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Vocal tract motor patterns and resonance during constant frequency song: the white-throated sparrow

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Abstract

Bird song is a complex behavior that requires the coordination of several motor systems. Sound is produced in the syrinx and then modified by the upper vocal tract. Movements of the hyoid skeleton have been shown in the northern cardinal (Cardinalis cardinalis) to be extensively involved in forming an oropharyngeal–esophageal cavity (OEC), which contributes a major resonance to the vocal tract transfer function. Here we report that a similar relationship exists between the volume of the OEC and the fundamental frequency in the white-throated sparrow (Zonotrichia albicollis) whose song, unlike that of the cardinal, consists of a series of almost constant frequency notes. Cineradiography of singing sparrows shows that the oropharyngeal cavity and cranial end of the esophagus expand abruptly at the start of each note and maintain a relatively constant volume until the end of the note. Computation of the vocal tract transfer function suggests a major resonance of the OEC follows the fundamental frequency, making sound transmission more efficient. The presence of similar prominent song-related vocal tract motor patterns in two Oscine families suggests that the active control of the vocal tract resonance by varying the volume of the OEC may be widespread in songbirds.

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Abbreviations

f 0 :

Fundamental frequency

LH:

Distance between larynx and beak–skull transition

LV:

Distance between the larynx and second vertebra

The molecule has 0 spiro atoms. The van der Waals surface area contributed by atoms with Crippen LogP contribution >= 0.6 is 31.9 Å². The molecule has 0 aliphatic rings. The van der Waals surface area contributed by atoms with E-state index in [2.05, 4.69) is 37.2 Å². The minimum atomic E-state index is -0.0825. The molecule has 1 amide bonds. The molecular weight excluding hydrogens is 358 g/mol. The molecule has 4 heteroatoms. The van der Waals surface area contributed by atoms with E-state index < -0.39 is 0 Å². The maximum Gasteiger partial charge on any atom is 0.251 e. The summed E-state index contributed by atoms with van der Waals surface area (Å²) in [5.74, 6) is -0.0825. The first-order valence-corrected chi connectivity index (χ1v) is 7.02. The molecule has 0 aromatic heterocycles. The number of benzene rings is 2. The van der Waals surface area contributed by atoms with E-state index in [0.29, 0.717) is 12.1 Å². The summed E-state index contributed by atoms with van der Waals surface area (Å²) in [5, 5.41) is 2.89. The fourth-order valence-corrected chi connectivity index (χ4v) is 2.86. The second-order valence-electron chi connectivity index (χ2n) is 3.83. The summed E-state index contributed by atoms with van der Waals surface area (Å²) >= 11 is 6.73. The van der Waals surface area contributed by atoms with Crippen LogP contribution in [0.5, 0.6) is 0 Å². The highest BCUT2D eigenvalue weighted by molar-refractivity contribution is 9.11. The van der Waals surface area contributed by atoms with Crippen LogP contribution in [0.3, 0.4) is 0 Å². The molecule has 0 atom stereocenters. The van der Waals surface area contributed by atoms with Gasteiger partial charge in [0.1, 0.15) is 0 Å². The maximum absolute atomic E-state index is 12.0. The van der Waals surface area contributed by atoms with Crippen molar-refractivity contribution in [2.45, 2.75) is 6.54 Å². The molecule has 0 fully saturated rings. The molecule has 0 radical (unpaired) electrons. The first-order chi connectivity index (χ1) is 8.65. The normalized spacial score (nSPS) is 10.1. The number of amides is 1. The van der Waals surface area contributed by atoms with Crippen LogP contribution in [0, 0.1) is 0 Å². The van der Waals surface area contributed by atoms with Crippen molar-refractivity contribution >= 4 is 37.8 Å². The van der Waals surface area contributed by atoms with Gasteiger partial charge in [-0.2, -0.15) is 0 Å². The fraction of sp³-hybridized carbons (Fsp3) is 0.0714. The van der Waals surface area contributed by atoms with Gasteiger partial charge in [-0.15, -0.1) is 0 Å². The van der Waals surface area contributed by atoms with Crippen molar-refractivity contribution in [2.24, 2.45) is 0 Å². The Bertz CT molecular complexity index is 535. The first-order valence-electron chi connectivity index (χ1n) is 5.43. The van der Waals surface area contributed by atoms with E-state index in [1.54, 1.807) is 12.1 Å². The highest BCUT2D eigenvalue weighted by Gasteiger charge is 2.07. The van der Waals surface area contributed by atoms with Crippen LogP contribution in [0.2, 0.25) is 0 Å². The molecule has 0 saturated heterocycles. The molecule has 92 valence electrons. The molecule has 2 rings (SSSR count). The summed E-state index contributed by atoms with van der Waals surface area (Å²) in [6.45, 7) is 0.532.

OEC:

Oropharyngeal–esophageal cavity

WTS:

White-throated sparrow

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Acknowledgments

We thank Dr. Donna Maney for providing the birds used in this experiment and Amy Coy for assistance in preparation of the figures. Supported by NIH-NINDS R01 NS029467 to R.A. Suthers and by a Postdoctoral fellowship from the ‘Deutsche Akademie der Naturforscher Leopoldina’ (BMBF-LPD 9901/8-127) to T. Riede. We thank Chauncey Frend and Jeff Rogers (Advanced Visualization Lab, Indiana University, Bloomington) for three-dimensional modeling and the video animation. The experiments reported in this paper were reviewed and approved by the Institutional Animal Care and Use Committee and the Radiation Safety Office of Indiana University, and comply with the ‘Principles of animal care’, publication no. 86-23, revised 1985 of the National Institute of Health.

Author information

Correspondence to Tobias Riede.

Electronic supplementary material

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This movie shows the X-ray images of lateral views of a white-throated sparrow spontaneously singing one complete song. The shape of the oropharyngeal-esophageal cavity (OEC) is indicated by superimposing a 3D polygonal model of the cavity. The song is first played at normal speed and then repeated in slow motion. During the third repetition the image of the head and neck at normal speed is enlarged and rotated (MOV 27 mb)

This movie shows the X-ray images of lateral views of a white-throated sparrow spontaneously singing one complete song. The shape of the oropharyngeal-esophageal cavity (OEC) is indicated by superimposing a 3D polygonal model of the cavity. The song is first played at normal speed and then repeated in slow motion. During the third repetition the image of the head and neck at normal speed is enlarged and rotated (MOV 27 mb)

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Riede, T., Suthers, R.A. Vocal tract motor patterns and resonance during constant frequency song: the white-throated sparrow. J Comp Physiol A 195, 183–192 (2009). https://doi.org/10.1007/s00359-008-0397-0

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Keywords

  • Hyoid skeleton
  • Vocal tract filter
  • Songbird
  • Resonance filter
  • Gular pump